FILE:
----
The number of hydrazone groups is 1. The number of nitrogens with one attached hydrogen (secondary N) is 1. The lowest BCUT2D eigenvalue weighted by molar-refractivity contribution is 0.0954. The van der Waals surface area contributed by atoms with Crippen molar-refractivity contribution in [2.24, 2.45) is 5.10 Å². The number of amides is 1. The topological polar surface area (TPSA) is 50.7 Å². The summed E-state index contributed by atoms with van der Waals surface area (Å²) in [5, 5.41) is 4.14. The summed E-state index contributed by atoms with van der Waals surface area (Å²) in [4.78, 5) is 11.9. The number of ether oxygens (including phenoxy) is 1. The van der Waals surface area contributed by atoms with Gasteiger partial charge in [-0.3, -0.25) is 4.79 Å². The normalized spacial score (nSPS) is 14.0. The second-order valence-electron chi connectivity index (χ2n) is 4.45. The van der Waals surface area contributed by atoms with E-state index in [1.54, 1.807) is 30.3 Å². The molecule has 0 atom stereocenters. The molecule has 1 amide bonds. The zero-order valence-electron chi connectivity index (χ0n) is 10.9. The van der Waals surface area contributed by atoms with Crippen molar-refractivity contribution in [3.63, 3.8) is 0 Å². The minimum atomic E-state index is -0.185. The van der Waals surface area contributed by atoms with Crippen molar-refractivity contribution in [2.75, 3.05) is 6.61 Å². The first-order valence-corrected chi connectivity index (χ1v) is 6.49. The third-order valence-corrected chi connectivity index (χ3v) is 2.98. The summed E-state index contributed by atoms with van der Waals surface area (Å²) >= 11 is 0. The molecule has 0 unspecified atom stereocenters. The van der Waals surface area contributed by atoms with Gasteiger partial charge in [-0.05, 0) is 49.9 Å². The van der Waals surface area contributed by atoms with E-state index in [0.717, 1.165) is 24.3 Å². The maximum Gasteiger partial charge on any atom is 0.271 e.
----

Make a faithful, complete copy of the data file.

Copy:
The number of hydrazone groups is 1. The number of nitrogens with one attached hydrogen (secondary N) is 1. The lowest BCUT2D eigenvalue weighted by molar-refractivity contribution is 0.0954. The van der Waals surface area contributed by atoms with Crippen molar-refractivity contribution in [2.24, 2.45) is 5.10 Å². The number of amides is 1. The topological polar surface area (TPSA) is 50.7 Å². The summed E-state index contributed by atoms with van der Waals surface area (Å²) in [5, 5.41) is 4.14. The summed E-state index contributed by atoms with van der Waals surface area (Å²) in [4.78, 5) is 11.9. The number of ether oxygens (including phenoxy) is 1. The van der Waals surface area contributed by atoms with Gasteiger partial charge in [-0.3, -0.25) is 4.79 Å². The normalized spacial score (nSPS) is 14.0. The second-order valence-electron chi connectivity index (χ2n) is 4.45. The van der Waals surface area contributed by atoms with E-state index in [1.54, 1.807) is 30.3 Å². The molecule has 0 atom stereocenters. The molecule has 1 amide bonds. The zero-order valence-electron chi connectivity index (χ0n) is 10.9. The van der Waals surface area contributed by atoms with Crippen molar-refractivity contribution in [3.63, 3.8) is 0 Å². The minimum atomic E-state index is -0.185. The van der Waals surface area contributed by atoms with Crippen molar-refractivity contribution in [2.75, 3.05) is 6.61 Å². The first-order valence-corrected chi connectivity index (χ1v) is 6.49. The third-order valence-corrected chi connectivity index (χ3v) is 2.98. The summed E-state index contributed by atoms with van der Waals surface area (Å²) >= 11 is 0. The molecule has 0 unspecified atom stereocenters. The van der Waals surface area contributed by atoms with Gasteiger partial charge in [-0.05, 0) is 49.9 Å². The van der Waals surface area contributed by atoms with E-state index in [0.717, 1.165) is 24.3 Å². The maximum Gasteiger partial charge on any atom is 0.271 e.